PaleoBotany_Fossils

PaleoBotany_Fossils - Identification of Miocene Fossil...

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Identification of Miocene Fossil Flora  from Cape Blanco, Oregon Jordan Anderson Abstract - The Cape Blanco flora is located on the southern Oregon coast, just south of Cape Blanco point. Fossil flora is Miocene in age and comprised mostly of angiosperm leaf compressions, some charcoal and a few conifer needles. The fossils are typically well preserved, showing clear venation and/or general shape. The fossils are found in a fine- grained tuff layer no more than 42 cm thick, 0.5 m below a 6 m thick section of thinly bedded fine to coarse-grained tuff. This tuff was deposited from a fluvial source and is part of the 153-m-thick sandstone of Floras Lake, consisting of fine to medium grained sandstone and inter-bedded conglomerate. Within the section of sandstone containing fossil flora, over 300 leaf compressions have been collected, ranging in at least 25 morphotypes. From this collection I have chosen five distinct leaf compressions to identify, each with a unique set of characteristics that seem to distinguish each fossil as a separate species. Some have very well preserved venation. The tertiary, quaternary and subsequent veins are visible and useful in the identification process. Others will need to be diagnosed based more on their general shape (leaf base, apex, leaf margin) because the lack of venation. Geology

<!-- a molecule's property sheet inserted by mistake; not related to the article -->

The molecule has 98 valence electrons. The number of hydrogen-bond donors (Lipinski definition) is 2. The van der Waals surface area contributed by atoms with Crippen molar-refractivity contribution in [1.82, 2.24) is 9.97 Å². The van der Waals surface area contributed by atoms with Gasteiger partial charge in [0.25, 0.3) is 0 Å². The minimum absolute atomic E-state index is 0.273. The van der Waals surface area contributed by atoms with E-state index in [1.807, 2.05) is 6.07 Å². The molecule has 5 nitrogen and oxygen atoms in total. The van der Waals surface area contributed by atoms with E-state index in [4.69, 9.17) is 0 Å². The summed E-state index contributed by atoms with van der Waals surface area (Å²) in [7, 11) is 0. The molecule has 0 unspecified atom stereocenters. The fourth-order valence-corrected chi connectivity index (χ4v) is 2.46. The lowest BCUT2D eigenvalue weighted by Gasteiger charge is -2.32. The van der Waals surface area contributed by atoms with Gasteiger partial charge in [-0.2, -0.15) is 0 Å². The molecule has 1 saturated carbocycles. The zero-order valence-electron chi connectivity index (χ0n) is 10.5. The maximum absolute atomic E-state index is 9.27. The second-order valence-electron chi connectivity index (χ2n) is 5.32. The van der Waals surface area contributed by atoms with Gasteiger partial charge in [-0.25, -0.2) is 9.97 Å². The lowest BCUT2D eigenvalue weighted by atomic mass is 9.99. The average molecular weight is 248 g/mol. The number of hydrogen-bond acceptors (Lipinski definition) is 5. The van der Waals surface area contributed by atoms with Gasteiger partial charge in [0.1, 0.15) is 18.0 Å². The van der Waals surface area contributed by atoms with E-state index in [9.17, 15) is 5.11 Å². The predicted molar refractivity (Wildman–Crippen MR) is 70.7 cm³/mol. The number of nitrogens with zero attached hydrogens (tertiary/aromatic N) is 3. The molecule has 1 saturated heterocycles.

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The Oregon coast in has one of the most unique geological formations on the planet with many diverse regions consisting of different layers of rock form different sources. The constant submerging of the oceanic plate and the uplifting of the continental plate provide for the steady change in the land. At Cape Blanco and the surrounding region the oldest rocks are quite dark and run from the base of the cape to the sea stacks and southward on. It is part of the Otter Point Formation, a Jurassic age conglomerate dating to 180 million years old. The rocks of this formation are also part of the Gold Beach terrane and form some of the younger rocks in the Klamath Mountain range. It is also highly faulted, with strip-slip faults measuring tens of miles. Just above the Jurassic age rocks are gray sediments which seem to be part of the Eocene Tyee Group, 45 million years in age. The sands and clay of this group are a result of the Klamath microcontinent, an island arc, colliding with North America. The erosion from the uplifting and creation of the Klamath Mountains deposited the sediments in this layer. Above this level, fine-grained sands and silts of the Empire Formation are present, embedded with many fossil clams, dating from 10 to 7 million years old. (Morris 2004) The fossil site we visited is middle Miocene in age and from a fluvial source. The fossils are present in a light gray tuff about 40 centimeters thick, 2 or 3 meters above the actual surface of the beach.
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